Technical Analysis and Chart Setup
To begin this learning experience, I should pre-face that I while have studied these topics a bit in the past, I am by no means an expert and don’t want to be one. I am a kid trying to learn this new profession; this job. Read with a skeptical mind and feel free to point out anything incorrect.
I think the first lesson for me to understand is the time commitment. This is a job and I need to temper my expectations that I’ll have it all figured out in one month, 12 months, or three years. I’ll always be learning and I’m grateful for that, but I hope I can trade the right amount of “time” to earn a large amount of money.
When trading, and identifying which stocks to trade, I should act as a lawyer. Each stock deserves it’s on case; it’s own set of research and investment in time and mental energy. Take the time to read the charts and build a case for why I should invest my money into Facebook for example.
Price and Volume
Price alone should tell me when to enter or exit a stock. Period. (I would like to get the point of understanding price movements well enough that I can look at a chart without any indicators.)
Volume also contributes to when a stock is ready to be purchased (or shorted). Relative volume is especially important. It means how does volume for this day compare to yesterday, or over the past week.
Volume can also tell us who is in control of the stock. For example, during accumulation, buyers are in control. This is usually indicated with strong green volume days that are able to swallow periods of pullbacks. On the flip side is distribution, when the sellers are in control.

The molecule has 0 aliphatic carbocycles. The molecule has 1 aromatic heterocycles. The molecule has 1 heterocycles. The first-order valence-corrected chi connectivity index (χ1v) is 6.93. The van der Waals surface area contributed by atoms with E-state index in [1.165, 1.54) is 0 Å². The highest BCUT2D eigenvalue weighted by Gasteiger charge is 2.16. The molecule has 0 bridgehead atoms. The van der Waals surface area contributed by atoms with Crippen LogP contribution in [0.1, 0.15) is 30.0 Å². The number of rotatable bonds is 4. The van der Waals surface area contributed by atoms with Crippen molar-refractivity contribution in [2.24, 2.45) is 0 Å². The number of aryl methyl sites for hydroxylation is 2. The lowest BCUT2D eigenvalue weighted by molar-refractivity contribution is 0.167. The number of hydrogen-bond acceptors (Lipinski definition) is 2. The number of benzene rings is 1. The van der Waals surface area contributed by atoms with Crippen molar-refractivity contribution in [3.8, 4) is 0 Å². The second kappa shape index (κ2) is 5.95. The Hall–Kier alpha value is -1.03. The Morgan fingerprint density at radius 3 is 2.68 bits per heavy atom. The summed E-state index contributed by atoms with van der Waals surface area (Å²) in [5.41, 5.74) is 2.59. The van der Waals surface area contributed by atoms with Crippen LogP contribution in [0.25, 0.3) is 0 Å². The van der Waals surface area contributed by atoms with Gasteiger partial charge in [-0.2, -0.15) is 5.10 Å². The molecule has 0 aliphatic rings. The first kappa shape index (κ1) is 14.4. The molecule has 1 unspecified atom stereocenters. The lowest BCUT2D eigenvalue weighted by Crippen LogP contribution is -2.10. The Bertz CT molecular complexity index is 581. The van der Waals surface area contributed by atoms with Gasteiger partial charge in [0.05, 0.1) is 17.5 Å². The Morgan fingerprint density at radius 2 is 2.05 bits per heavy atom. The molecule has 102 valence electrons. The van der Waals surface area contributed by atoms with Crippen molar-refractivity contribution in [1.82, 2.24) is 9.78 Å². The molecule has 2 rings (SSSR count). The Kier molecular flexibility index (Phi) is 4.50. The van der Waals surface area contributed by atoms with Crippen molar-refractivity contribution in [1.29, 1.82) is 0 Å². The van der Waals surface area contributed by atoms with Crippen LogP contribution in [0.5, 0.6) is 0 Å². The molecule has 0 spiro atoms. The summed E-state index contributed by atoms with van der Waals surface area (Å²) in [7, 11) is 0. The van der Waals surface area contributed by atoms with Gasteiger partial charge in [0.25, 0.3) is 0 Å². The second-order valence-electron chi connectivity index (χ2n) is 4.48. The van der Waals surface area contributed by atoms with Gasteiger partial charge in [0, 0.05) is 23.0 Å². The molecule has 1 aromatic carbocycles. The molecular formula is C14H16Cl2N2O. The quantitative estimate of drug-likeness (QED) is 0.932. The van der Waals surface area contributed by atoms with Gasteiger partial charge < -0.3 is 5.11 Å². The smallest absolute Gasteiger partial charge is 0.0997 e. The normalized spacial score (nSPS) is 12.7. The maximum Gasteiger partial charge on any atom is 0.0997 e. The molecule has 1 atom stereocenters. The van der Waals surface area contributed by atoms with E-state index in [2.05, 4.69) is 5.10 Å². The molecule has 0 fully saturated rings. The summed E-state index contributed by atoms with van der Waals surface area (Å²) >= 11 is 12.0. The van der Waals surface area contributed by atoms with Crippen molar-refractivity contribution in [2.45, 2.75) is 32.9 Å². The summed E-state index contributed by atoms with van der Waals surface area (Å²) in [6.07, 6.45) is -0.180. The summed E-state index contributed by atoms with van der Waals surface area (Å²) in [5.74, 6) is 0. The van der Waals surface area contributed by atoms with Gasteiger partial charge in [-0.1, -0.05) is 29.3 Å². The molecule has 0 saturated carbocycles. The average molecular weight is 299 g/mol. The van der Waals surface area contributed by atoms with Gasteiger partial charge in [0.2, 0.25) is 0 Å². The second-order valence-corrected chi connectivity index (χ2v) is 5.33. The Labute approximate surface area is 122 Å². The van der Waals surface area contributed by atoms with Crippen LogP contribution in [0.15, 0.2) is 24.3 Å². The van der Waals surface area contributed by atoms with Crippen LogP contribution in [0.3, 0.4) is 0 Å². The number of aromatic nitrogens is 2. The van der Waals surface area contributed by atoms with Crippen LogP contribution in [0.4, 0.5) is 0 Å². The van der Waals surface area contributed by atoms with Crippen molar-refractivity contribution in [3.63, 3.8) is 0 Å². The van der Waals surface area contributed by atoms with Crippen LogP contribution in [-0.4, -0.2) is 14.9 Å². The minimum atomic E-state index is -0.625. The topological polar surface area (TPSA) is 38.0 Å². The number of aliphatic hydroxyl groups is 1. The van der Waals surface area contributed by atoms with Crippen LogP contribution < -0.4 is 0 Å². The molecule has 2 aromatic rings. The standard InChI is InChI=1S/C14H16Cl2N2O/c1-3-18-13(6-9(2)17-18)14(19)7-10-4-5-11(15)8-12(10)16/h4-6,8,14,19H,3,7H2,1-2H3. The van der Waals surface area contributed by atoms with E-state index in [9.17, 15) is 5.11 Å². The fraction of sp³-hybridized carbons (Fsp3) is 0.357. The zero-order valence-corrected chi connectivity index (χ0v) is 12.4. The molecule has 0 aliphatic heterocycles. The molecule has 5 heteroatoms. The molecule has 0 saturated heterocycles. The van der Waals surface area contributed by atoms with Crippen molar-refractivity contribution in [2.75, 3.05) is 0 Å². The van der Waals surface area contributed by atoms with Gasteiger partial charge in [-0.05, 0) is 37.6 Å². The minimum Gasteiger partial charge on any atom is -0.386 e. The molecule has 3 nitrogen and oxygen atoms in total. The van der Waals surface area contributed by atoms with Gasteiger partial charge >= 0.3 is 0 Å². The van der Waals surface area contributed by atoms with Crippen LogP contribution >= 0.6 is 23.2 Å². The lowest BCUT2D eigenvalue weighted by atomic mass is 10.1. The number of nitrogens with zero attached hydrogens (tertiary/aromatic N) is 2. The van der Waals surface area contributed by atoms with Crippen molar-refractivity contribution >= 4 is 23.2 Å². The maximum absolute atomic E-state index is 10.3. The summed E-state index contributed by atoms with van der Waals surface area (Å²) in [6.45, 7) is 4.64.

Learning technical analysis and being able to read charts to confirm price triggers. I use three different indicators:
- Simple Moving Average
- Bollinger Bands
Simple Moving Average
I add three moving averages to my charts, but first let me explain what moving average’s. A moving average takes the relationship of price over time — that is my understand at least. Here is the technical defintion: “calculated by adding the closing price of the security for a number of time periods and then dividing this total by the number of time periods.”
- 20 period moving average — this is your short term movements
- 50 period moving average — intermediate movement
- 200 period moving average — long-term movement (for longer-term trading)
These three lines overlapping my charts help me do two things:
- Identify Trends
- Identify areas of support and resistance.
The Stochastic’s indicator shows extreme price movements of being overbought or oversold.
When the line crosses below the 20 threshold, this indicates oversold conditions. Put more simply, it means there has been too much selling and it is reasonable to expect a bounce.
When the line crosses above the 80 threshold, this indicates overbought conditions. Conversely, this shows signs that a pullback could take place.
Bollinger Bands act as a rubber band measuring the range of price over time. When price extends either below or above the range, it is reasonable to expect a price correction and move back closer to the mean.
There is a lot more to stock trading than this, but for me this is a good foundation. It explains how I can setup, read, and interpret a stock’s chart. I come from a value-investing mindset, so seeing a chart and understanding all the different lines and bars was difficult. This, hopefully, can help solve some of that mess for me.
Things to keep in mind:
- Indicators serve as support to price. Don’t rely on one indicator to tell me to position myself in a stock.
- Play around with different software and setups. What is the easiest and user-friendly software that I can use and understand.
- Trade with the trend. Don’t try to be a hero and go against the grain. Join the crowd!
- I only have to be right about half of the time, but the half I am right is when I make way more money than I lose.
- This is a job. Just like being a doctor, lawyer, or accountant, I should respect the time commitment that entails.